The Producers Guild has instituted a lifetime ban on Weinstein from holding membership in the organization. “This unprecedented step is a reflection of the seriousness with which the Guild regards the numerous reports of Mr. Weinstein’s decades of reprehensible conduct,” the guild said in a statement. “Sexual harassment can no longer be tolerated in our industry or within the ranks of producers guild membership.”

Did you spot the gaffe?

“can no longer be tolerated” – In other words: We always knew about this and tolerated it, but no longer. An admission of complicity. It’s not clear, however, if this is a confession or a slip of the tong/keyboard.

Besides, it is unhelpful overkill to insinuate that after such a life, repentance is impossible. I wouldn’t hold my breath until Harvey Weinstein and Donald Trump give courses on how to spot and corner a serial sexual abuser, but it is another thing to declare it impossible.

They also intimate that this problem is not just Weinstein and a few others, but wide-spread. Yet, hardly any other Hollywood figures have been accused besides Weinstein. If this scandal is anything like the Catholic Church sex scandal, we haven’t seen anything yet.

Actor Kevin Spacey, claiming to be “beyond horrified,” tried his hand at publically issuing “the sincerest apology” about being accused of a constitutional rape attempt of a 14-year old beginning male actor, 32 years ago.

But then he messed up three-fold.

  1. He claims not to remember – instead of saying that he would start searching his brain.
  2. He says that he was drunk, practically deflecting any blame.
  3. Simultaneously, he now comes out as gay. That is the gravest of the three things he said and he is widely attacked for it – and rightly so.

Famous people coming out still deserve admiration and credit but not when they use it to claim that “the orientation did it” or to change the conversion from sexual abuse accusation to their own oppressed status. Meanwhile giving ammunition to present gay haters and to the old prejudice as if gays are typically child molesters. He throws gays under the bus associating gay sexual orientation with pedophilia and rape.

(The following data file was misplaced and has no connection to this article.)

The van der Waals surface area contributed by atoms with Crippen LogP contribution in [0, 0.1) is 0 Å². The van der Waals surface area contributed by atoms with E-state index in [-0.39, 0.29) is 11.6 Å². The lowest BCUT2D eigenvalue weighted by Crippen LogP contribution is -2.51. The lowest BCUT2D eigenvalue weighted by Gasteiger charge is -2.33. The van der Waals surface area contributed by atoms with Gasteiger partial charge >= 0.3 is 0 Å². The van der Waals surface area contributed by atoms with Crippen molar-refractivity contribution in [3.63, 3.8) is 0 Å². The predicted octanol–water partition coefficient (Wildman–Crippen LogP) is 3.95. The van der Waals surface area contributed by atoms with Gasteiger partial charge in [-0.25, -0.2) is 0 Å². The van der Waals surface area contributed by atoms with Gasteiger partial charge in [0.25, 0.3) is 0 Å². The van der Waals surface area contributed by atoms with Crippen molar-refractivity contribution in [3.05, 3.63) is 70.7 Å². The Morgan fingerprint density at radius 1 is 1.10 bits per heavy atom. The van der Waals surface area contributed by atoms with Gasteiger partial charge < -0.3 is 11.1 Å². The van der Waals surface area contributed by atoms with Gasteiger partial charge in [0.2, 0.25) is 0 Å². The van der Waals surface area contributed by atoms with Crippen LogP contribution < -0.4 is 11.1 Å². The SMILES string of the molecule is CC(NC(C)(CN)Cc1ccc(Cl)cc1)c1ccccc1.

There is some speculation and fishing if this was his only sexual misconduct. Meanwhile, more once-young men have come forward.

In any case, it took only one accusation to end his career because of how he reacted. There is a lot to learn about how to do this better. And I’m not the only one teaching. See also *IHave (admissions), #IWill: promises to improve.

The latest from the US: Ronan Farrow Faced Intimidation While Exposing Harvey Weinstein. NY assigns sex crimes prosecutor to Weinstein case. Spacey dumped by Netflix, police home in on Weinstein.

In the UK they don’t have Hollywood so the head fall in the political arena.

Public men resign or are fired for putting their hand on someone’s knee without consent once decades ago, no trial needed or possible anymore. Is this a very high standard, or is this because there’s much more down the line?

In the Netherlands, #metoo also caught on. The discussions there, however, are completely different from in the English-speaking world.

A well-known Dutch media man accused another one of attempted rape when he came to work at a TV program. Yet, the accused denies and the story of the accuser sounds not believable at all, and not just to me. This is very tricky, because denial of accusations could be an aggravation of the abuse. The victim being raped all over again. Yet, “trial by media” is no alternative for the real courts.